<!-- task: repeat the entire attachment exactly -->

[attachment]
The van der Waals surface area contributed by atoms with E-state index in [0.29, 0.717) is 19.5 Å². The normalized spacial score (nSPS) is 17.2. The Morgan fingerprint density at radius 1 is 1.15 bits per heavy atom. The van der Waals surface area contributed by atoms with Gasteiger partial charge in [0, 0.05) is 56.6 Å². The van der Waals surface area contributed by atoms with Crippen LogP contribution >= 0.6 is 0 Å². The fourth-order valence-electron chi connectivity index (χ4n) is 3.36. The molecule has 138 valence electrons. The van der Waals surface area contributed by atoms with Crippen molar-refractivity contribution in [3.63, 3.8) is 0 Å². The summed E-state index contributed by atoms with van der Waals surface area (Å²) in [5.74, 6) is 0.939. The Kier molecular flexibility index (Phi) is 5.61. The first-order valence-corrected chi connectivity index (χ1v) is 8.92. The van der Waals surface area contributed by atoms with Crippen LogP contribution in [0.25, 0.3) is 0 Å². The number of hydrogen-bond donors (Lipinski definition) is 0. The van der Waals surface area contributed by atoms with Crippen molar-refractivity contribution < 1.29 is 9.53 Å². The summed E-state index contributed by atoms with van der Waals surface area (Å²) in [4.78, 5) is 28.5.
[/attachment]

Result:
The van der Waals surface area contributed by atoms with E-state index in [0.29, 0.717) is 19.5 Å². The normalized spacial score (nSPS) is 17.2. The Morgan fingerprint density at radius 1 is 1.15 bits per heavy atom. The van der Waals surface area contributed by atoms with Gasteiger partial charge in [0, 0.05) is 56.6 Å². The van der Waals surface area contributed by atoms with Crippen LogP contribution >= 0.6 is 0 Å². The fourth-order valence-electron chi connectivity index (χ4n) is 3.36. The molecule has 138 valence electrons. The van der Waals surface area contributed by atoms with Crippen molar-refractivity contribution in [3.63, 3.8) is 0 Å². The summed E-state index contributed by atoms with van der Waals surface area (Å²) in [5.74, 6) is 0.939. The Kier molecular flexibility index (Phi) is 5.61. The first-order valence-corrected chi connectivity index (χ1v) is 8.92. The van der Waals surface area contributed by atoms with Crippen LogP contribution in [0.25, 0.3) is 0 Å². The number of hydrogen-bond donors (Lipinski definition) is 0. The van der Waals surface area contributed by atoms with Crippen molar-refractivity contribution < 1.29 is 9.53 Å². The summed E-state index contributed by atoms with van der Waals surface area (Å²) in [4.78, 5) is 28.5.